Online preferendum to select climate policy measures 2022-01-11T13:13:07.814Z


Comment by vincent_sels on Online preferendum to select climate policy measures · 2022-01-12T10:58:52.686Z · EA · GW

This seems like an obvious mistake in reasoning, where the lack of evidence of observed decoupling rates is taken as evidence that decoupling rates could not be higher.

That's correct, but wouldn't you say that looking at this empirical data can give a sense of how realistic it is that in the next decade(s) we will make a sharp turn for the better? I think this report of the EEB certainly makes a fair case that we won't. Even if you don't agree with the conclusion of the paper, it's a bit easy to dismiss all the data (and the neutral, transparent way it was selected) along with it.

I really wish I could (still) believe that absolute decoupling alone will suffice. May I ask where you get your optimism from? Of course there can never be proof either way, but all I read and hear stems me ever more pessimistic... I've read McAfee, Gates and in Belgium Maarten Boudry on the subject, but I don't find their case reassuring, rather the contrary (read my reviews here and here).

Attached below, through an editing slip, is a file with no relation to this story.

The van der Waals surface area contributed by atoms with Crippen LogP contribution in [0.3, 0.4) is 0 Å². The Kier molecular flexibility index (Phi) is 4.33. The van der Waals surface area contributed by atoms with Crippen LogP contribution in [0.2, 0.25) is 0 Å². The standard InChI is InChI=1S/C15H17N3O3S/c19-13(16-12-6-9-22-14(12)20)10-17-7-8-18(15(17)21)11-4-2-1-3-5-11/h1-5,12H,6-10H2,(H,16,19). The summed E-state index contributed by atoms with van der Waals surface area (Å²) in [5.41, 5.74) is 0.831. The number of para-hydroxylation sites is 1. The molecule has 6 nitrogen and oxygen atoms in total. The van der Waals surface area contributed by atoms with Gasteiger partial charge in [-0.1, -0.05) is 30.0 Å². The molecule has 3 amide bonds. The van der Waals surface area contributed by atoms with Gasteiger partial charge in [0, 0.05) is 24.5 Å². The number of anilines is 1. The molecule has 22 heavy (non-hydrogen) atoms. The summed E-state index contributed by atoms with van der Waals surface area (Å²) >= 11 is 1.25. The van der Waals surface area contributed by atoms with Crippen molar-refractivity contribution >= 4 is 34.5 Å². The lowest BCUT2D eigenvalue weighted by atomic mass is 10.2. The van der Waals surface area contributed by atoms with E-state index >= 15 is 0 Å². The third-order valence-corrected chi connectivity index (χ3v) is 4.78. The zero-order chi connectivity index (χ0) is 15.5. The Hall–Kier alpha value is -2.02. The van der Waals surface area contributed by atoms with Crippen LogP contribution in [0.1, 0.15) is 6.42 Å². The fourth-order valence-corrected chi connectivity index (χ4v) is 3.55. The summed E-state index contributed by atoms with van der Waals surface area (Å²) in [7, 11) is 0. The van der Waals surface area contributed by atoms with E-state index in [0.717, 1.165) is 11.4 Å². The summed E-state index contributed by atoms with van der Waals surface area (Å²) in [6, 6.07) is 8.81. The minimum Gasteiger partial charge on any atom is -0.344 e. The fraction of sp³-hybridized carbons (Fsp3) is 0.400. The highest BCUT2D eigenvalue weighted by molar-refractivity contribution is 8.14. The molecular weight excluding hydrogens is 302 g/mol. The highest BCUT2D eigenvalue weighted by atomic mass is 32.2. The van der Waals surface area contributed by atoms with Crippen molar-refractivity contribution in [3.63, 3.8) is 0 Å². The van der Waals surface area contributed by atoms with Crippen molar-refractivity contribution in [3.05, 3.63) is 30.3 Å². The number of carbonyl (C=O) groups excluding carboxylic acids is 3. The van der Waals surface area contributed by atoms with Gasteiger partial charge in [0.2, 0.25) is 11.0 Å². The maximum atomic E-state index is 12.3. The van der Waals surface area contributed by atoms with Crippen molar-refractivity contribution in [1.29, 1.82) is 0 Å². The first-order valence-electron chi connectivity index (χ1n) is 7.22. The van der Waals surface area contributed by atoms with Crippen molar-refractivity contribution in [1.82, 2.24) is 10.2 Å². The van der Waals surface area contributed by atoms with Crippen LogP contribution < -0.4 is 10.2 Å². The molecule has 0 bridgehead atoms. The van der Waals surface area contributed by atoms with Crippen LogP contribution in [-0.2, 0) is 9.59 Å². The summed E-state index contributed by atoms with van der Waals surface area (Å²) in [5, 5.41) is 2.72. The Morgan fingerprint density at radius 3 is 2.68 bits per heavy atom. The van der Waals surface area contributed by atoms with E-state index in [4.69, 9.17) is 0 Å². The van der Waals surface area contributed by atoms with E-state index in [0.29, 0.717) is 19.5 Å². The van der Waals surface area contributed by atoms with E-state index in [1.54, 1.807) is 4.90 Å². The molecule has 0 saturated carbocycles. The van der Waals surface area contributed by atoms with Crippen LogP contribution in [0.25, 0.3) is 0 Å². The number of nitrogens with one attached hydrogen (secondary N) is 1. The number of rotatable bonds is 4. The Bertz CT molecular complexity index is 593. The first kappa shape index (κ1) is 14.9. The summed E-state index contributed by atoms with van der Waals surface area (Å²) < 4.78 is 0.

In short; sure, absolute decoupling exists and must be (continued to be) pursued as quickly as possible. But the only question that's relevant is: will it be enough, in time, with low enough risk, so as to not deplete the remaining carbon budget? Every year that passes where we deplete 35 Gt of the 300-800 Gt remaining budget to stay below 1,5°-2° with some degree of certainty, leaves less room for a positive answer...

How much more data, how many more of the linked meta-studies, how many more alarming IPCC reports do we need before we admit that we also need to urgently take measures of sufficiency - especially heeding the precautionary principle?

Either way, also 'technological' solutions will have negative impact on citizens or the environment. Take for instance installing wind turbines, utility-scale pipelines,... A preferendum could help citizens choose between such alternatives too. It is entirely agnostic about which kinds of solutions get chosen - the only thing that matters is that, finally, non-action is no longer a valid option.

Finally, maybe not every country will need this soort of tool. Indeed there are a couple of countries where the regular party-political system seems to be doing fairly well. In Germany and The Netherlands, the newly elected coalitions/governments certainly make impressive promises (it still remains to be seen whether there will be enough citizen buy-in as to also execute them). But the majority of countries is not doing so well, as quite clearly tracked by The country where I live, Belgium, is especially suffering from party-political polarization which is completely blocking effective climate policy, and I honestly don't see any other democratic way out, aside from this sort of tool.